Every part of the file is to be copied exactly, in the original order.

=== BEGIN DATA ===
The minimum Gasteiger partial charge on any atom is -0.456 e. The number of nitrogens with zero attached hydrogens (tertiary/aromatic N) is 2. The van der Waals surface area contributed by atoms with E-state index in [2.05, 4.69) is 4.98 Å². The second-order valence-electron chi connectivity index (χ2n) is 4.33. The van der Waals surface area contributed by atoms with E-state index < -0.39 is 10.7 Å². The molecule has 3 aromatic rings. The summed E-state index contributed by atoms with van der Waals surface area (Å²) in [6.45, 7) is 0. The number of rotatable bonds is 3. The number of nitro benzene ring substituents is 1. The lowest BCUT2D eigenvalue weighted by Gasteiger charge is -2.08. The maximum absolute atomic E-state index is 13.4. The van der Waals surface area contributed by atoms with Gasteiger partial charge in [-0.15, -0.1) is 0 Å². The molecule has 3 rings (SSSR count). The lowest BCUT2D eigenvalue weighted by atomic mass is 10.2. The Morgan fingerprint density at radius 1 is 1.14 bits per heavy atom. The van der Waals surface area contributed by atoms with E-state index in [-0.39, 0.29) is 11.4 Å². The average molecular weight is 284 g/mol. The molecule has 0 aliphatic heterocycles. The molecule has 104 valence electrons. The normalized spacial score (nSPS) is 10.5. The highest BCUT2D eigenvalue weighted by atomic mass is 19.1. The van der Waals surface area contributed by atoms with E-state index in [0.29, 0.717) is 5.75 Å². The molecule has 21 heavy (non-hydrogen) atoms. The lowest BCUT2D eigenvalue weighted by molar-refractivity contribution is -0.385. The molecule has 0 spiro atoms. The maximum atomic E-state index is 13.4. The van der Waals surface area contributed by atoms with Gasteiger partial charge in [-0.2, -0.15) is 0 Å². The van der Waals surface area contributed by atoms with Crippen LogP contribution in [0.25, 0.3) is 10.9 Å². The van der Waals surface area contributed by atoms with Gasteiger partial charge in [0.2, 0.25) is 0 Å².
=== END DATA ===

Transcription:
The minimum Gasteiger partial charge on any atom is -0.456 e. The number of nitrogens with zero attached hydrogens (tertiary/aromatic N) is 2. The van der Waals surface area contributed by atoms with E-state index in [2.05, 4.69) is 4.98 Å². The second-order valence-electron chi connectivity index (χ2n) is 4.33. The van der Waals surface area contributed by atoms with E-state index < -0.39 is 10.7 Å². The molecule has 3 aromatic rings. The summed E-state index contributed by atoms with van der Waals surface area (Å²) in [6.45, 7) is 0. The number of rotatable bonds is 3. The number of nitro benzene ring substituents is 1. The lowest BCUT2D eigenvalue weighted by Gasteiger charge is -2.08. The maximum absolute atomic E-state index is 13.4. The van der Waals surface area contributed by atoms with Gasteiger partial charge in [-0.15, -0.1) is 0 Å². The molecule has 3 rings (SSSR count). The lowest BCUT2D eigenvalue weighted by atomic mass is 10.2. The Morgan fingerprint density at radius 1 is 1.14 bits per heavy atom. The van der Waals surface area contributed by atoms with E-state index in [-0.39, 0.29) is 11.4 Å². The average molecular weight is 284 g/mol. The molecule has 0 aliphatic heterocycles. The molecule has 104 valence electrons. The normalized spacial score (nSPS) is 10.5. The highest BCUT2D eigenvalue weighted by atomic mass is 19.1. The van der Waals surface area contributed by atoms with E-state index in [0.29, 0.717) is 5.75 Å². The molecule has 21 heavy (non-hydrogen) atoms. The lowest BCUT2D eigenvalue weighted by molar-refractivity contribution is -0.385. The molecule has 0 spiro atoms. The maximum atomic E-state index is 13.4. The van der Waals surface area contributed by atoms with Gasteiger partial charge in [-0.2, -0.15) is 0 Å². The van der Waals surface area contributed by atoms with Crippen LogP contribution in [0.25, 0.3) is 10.9 Å². The van der Waals surface area contributed by atoms with Gasteiger partial charge in [0.2, 0.25) is 0 Å².